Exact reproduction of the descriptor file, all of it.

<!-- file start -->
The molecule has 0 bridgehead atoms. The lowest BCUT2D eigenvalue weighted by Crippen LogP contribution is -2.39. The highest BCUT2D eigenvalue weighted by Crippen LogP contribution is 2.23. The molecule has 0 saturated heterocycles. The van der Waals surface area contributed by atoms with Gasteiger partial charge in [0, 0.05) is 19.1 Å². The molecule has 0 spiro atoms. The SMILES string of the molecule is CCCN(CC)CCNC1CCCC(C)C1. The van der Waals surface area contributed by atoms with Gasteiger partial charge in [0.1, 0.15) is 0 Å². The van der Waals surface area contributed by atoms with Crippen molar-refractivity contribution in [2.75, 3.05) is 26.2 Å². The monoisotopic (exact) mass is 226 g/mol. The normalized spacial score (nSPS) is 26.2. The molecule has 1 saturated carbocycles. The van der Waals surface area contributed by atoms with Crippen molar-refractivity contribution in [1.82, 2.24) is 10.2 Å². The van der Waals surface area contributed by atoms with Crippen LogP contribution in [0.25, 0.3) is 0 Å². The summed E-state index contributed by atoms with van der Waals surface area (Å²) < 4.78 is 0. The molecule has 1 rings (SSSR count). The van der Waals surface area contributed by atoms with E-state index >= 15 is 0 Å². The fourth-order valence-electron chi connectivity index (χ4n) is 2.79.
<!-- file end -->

The molecule has 0 bridgehead atoms. The lowest BCUT2D eigenvalue weighted by Crippen LogP contribution is -2.39. The highest BCUT2D eigenvalue weighted by Crippen LogP contribution is 2.23. The molecule has 0 saturated heterocycles. The van der Waals surface area contributed by atoms with Gasteiger partial charge in [0, 0.05) is 19.1 Å². The molecule has 0 spiro atoms. The SMILES string of the molecule is CCCN(CC)CCNC1CCCC(C)C1. The van der Waals surface area contributed by atoms with Gasteiger partial charge in [0.1, 0.15) is 0 Å². The van der Waals surface area contributed by atoms with Crippen molar-refractivity contribution in [2.75, 3.05) is 26.2 Å². The monoisotopic (exact) mass is 226 g/mol. The normalized spacial score (nSPS) is 26.2. The molecule has 1 saturated carbocycles. The van der Waals surface area contributed by atoms with Crippen molar-refractivity contribution in [1.82, 2.24) is 10.2 Å². The van der Waals surface area contributed by atoms with Crippen LogP contribution in [0.25, 0.3) is 0 Å². The summed E-state index contributed by atoms with van der Waals surface area (Å²) < 4.78 is 0. The molecule has 1 rings (SSSR count). The van der Waals surface area contributed by atoms with E-state index >= 15 is 0 Å². The fourth-order valence-electron chi connectivity index (χ4n) is 2.79.